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100 keen Cape Town gardeners watched a wonderful presentation of a 7 hour walk through Bodnant by one of our Kirstenbosch garden staff from the Chelsea team in May this year – sigh, envy, passion ignited…may we know how many staff you have to work all these wonders? Enjoyed the post about Laburnum Tony! Thanks for the comms
Delighted you’re enjoying our garden from so far away! We have approximately 20 full time gardeners and about the same number of regular volunteers working in the garden. There are 80 acres open to the public and we’re opening more up next year so there’s plenty of work to go around – even more now Tony has gone! Thanks for the comments.
I was wondering if you had any information on a William John Griffiths who was a coach driver at Bodnant garden aroung 1880-1900. He may well have been a gardener as well, as I know he had a passion for ferns and grew some rare varieties at his home in Capel Curig. He was uncle to the botanist and ranger Evan Roberts.
I hope you can help.
Your WordPress blog is excellent!
I can’t find any William John Griffiths on our records – but our records are very sketchy! We’re trying to gather material about former garden and estate workforce. If you have any more information you can share we’d love to know, especially with his botanical connections. The garden’s founder Henry Pochin developed a glasshouse and fernery, I wonder whether your chap had anything to do with this? Now he’s on my radar I will look out for the name.Thanks, keep me posted and I will do the same. Fran
Hi again Mark,
Since my last reply, I have done some more delving in the archives and come across a Robert Griffiths, who was the coachman at Bodnant in the early 1900s…I don’t know if that is the one you are looking for? You say the man you are looking for was William John?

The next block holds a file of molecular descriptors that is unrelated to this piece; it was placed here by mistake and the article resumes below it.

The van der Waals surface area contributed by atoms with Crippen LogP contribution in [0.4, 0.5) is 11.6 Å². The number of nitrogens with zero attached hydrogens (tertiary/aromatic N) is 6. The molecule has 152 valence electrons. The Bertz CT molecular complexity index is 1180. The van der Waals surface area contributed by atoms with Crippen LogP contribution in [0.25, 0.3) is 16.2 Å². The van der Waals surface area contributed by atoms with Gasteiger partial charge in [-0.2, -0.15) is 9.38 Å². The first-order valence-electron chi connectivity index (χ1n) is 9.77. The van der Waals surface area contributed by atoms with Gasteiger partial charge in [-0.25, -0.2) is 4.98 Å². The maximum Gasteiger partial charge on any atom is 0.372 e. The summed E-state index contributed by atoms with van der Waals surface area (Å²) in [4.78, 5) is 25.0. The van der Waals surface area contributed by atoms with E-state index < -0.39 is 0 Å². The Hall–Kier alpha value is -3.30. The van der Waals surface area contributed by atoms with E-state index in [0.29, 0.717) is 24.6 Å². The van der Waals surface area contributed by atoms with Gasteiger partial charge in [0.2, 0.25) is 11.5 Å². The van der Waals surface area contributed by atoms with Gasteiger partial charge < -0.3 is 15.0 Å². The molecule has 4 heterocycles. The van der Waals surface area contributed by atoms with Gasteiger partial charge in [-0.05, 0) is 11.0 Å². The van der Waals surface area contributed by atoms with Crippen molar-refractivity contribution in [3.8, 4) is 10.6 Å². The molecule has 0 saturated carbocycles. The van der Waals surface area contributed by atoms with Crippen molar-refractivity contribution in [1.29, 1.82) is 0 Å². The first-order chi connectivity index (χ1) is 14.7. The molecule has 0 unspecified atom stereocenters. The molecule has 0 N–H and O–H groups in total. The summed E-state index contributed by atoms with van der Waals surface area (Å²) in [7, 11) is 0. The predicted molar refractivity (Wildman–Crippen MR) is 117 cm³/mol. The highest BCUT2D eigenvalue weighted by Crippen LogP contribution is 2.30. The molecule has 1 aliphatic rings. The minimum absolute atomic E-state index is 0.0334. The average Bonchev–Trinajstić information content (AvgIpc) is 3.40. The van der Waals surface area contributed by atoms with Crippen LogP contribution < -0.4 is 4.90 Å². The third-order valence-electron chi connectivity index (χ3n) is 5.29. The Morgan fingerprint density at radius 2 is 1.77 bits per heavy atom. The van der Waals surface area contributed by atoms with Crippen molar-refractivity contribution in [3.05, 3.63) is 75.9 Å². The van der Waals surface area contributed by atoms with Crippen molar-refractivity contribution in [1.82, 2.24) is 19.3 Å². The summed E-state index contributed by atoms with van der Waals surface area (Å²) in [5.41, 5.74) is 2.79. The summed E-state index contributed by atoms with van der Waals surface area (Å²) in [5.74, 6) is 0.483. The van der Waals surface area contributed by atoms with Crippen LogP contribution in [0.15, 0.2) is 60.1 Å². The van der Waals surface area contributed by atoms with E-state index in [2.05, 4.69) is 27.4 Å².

Our Griffiths is listed as having been employed at Bodnant Garden from around 1906. He also served the Lord and Lady Aberconway of Bodnant Hall in their London home at Belgrave Square. In a WW1 record of Bodnant staff (undated but obviously sometime between 1914-1918) he is given as 34 years old and at that time ‘exempted from military service until February 1’…so born between 1880-1884.
I’ve also come across a tantalising photo (early 1900s by the style of dress) of a man named ‘Griffiths’ attending two ladies in a horse and small carriage in the garden.
The coachman before Griffiths , named in the 1901 and 1891 census, is John Evans, and in the 1881 census it is a Mr Taylor.
I don’t know if any of this helps? If I come across any more I will let you know. It would be nice to establish that connection between Bodnant and Evan Roberts!
thanks for the prompt reply. I’ll have a word with my mum and cousin to see if I can get some more information. Unfortunately we don’t have many photo’s of him as they were ruined by damp many years back.
We are National Trust members and are hoping to spend a few days in North Wales this year along with our friends. We are planning to include a visit to Bodnant but would most like see it when the rhododendrons and laburnum arch are in bloom. Could you let me know when is the best time of year to visit to take in both of these. Many thanks.
Hi Anne, the best time for the rhodos is April/May…if you come at the end of May you may also catch the Laburnum Arch in its full glory (though it is weather dependent – we give updates nearer the time on our website and Facebook page). Hope this helps.